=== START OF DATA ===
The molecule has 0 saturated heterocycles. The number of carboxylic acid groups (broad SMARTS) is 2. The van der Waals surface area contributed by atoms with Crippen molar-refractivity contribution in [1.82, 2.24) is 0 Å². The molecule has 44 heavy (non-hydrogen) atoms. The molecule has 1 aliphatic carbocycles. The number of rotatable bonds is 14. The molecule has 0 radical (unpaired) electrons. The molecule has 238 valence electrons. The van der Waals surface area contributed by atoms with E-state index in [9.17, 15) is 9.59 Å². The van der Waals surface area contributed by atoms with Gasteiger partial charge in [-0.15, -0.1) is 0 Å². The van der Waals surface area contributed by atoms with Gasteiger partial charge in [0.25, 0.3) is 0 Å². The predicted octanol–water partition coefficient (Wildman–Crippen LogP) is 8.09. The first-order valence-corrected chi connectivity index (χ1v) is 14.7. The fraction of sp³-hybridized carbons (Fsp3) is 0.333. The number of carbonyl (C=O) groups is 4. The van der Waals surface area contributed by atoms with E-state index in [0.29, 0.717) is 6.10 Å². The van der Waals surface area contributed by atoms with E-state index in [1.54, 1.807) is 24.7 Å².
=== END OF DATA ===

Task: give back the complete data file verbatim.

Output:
The molecule has 0 saturated heterocycles. The number of carboxylic acid groups (broad SMARTS) is 2. The van der Waals surface area contributed by atoms with Crippen molar-refractivity contribution in [1.82, 2.24) is 0 Å². The molecule has 44 heavy (non-hydrogen) atoms. The molecule has 1 aliphatic carbocycles. The number of rotatable bonds is 14. The molecule has 0 radical (unpaired) electrons. The molecule has 238 valence electrons. The van der Waals surface area contributed by atoms with E-state index in [9.17, 15) is 9.59 Å². The van der Waals surface area contributed by atoms with Gasteiger partial charge in [-0.15, -0.1) is 0 Å². The van der Waals surface area contributed by atoms with Gasteiger partial charge in [0.25, 0.3) is 0 Å². The predicted octanol–water partition coefficient (Wildman–Crippen LogP) is 8.09. The first-order valence-corrected chi connectivity index (χ1v) is 14.7. The fraction of sp³-hybridized carbons (Fsp3) is 0.333. The number of carbonyl (C=O) groups is 4. The van der Waals surface area contributed by atoms with E-state index in [0.29, 0.717) is 6.10 Å². The van der Waals surface area contributed by atoms with E-state index in [1.54, 1.807) is 24.7 Å².